Of course, this is what Gauger is talking about in the above quote – history constrains the evolutionary process to only what paths are available to the enzyme at the time. Downstream, two rivers might have to jump their banks to join, but upstream their ancestral river split into two without any problems. The same is true of proteins: two modern enzymatic functions are hard to transition between, but earlier in time (“upstream” of the phylogenetic tree) the progression would have been easier. Note that it’s not necessarily a “transition” at all when it happens in nature – as with the rivers, each potential modern protein could have been contained in one common ancestral protein, which then had its gene sequence duplicated, allowing for multiple paralogs to evolve separate functionalities from the same starting point.
Unfortunately, instead of seeing this major flaw in their paper, Ann Gauger (presumably sharing the same thoughts as Douglas Axe) wrote it off as another confirmation of intelligent design:
But if protein evolution is so highly constrained, either ancestral proteins would have had to be remarkably designed indeed, or we must have been extremely lucky that just the right variants appeared whenever needed to provide new functions. More studies that examine the constraints on adaptive evolution of proteins are needed.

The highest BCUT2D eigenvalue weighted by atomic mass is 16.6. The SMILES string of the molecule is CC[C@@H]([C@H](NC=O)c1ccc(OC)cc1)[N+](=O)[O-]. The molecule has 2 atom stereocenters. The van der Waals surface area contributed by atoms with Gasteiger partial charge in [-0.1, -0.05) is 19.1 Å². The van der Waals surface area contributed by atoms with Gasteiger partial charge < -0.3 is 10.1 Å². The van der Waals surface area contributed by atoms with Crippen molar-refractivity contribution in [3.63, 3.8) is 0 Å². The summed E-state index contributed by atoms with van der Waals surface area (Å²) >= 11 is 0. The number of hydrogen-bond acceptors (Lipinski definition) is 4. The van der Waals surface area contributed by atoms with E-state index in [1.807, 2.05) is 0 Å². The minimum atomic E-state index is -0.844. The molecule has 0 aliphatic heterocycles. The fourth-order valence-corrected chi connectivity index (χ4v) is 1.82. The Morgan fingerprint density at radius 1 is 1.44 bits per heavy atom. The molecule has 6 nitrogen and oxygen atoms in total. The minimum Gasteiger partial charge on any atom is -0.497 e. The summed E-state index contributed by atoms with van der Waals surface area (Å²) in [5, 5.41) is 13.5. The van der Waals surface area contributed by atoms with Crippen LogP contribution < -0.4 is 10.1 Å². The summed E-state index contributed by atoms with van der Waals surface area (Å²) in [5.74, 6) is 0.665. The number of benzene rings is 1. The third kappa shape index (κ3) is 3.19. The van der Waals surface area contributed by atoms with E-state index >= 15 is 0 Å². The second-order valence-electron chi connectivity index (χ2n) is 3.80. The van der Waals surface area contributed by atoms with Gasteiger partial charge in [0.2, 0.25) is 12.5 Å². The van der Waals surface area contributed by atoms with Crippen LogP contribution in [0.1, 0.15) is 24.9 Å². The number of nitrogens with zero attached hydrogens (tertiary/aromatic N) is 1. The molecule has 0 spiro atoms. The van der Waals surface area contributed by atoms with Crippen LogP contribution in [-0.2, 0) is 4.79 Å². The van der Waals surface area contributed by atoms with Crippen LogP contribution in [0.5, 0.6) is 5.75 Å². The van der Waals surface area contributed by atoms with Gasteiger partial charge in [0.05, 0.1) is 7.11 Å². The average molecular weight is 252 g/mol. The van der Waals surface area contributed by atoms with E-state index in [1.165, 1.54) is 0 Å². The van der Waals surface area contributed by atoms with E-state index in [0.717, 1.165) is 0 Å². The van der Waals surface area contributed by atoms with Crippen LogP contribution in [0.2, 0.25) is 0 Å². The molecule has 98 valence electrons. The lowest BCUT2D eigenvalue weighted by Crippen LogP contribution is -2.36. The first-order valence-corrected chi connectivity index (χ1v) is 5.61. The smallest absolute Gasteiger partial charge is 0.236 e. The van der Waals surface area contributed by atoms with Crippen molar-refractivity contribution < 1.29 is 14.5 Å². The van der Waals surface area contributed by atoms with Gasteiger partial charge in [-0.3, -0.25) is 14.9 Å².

Any work on enzyme evolution (or any evolution, for that matter), to the ID proponent, can be boiled down to that statement in order to defend ID. “How lucky it is that mutation just happened to create protein variants that were functional!”, implying that any pathway to a new protein, however well-demonstrated, is still implausible because it involved chance event, which may not have actually happened historically. And with that you can see the ID movement’s logic at its most raw: anything less than 100% certainty of specific evolutionary pathways for all of life’s diversity is not good enough, lending plausibility to intelligent design as the best explanation for that diversity by default.
Isn’t it strange that most scientists don’t take them seriously?
The last post this week is by, for the third time, David Klinghoffer, who seems to be overtaking Casey Luskin in the highly recent posting frequency stakes (a highly important competition over at Evolution News & Views). David wrote about junk DNA, as, of course, it was once again time to plug Jonathan Wells’ new book, The Myth of Junk DNA:
Over the weekend, Jonathan Wells’s The Myth of Junk DNA broke into the top five on Amazon’s list of books dealing with genetics — a list normally dominated at its pinnacle by various editions of Richard Dawkins’ The Selfish Gene. Not bad, Jonathan.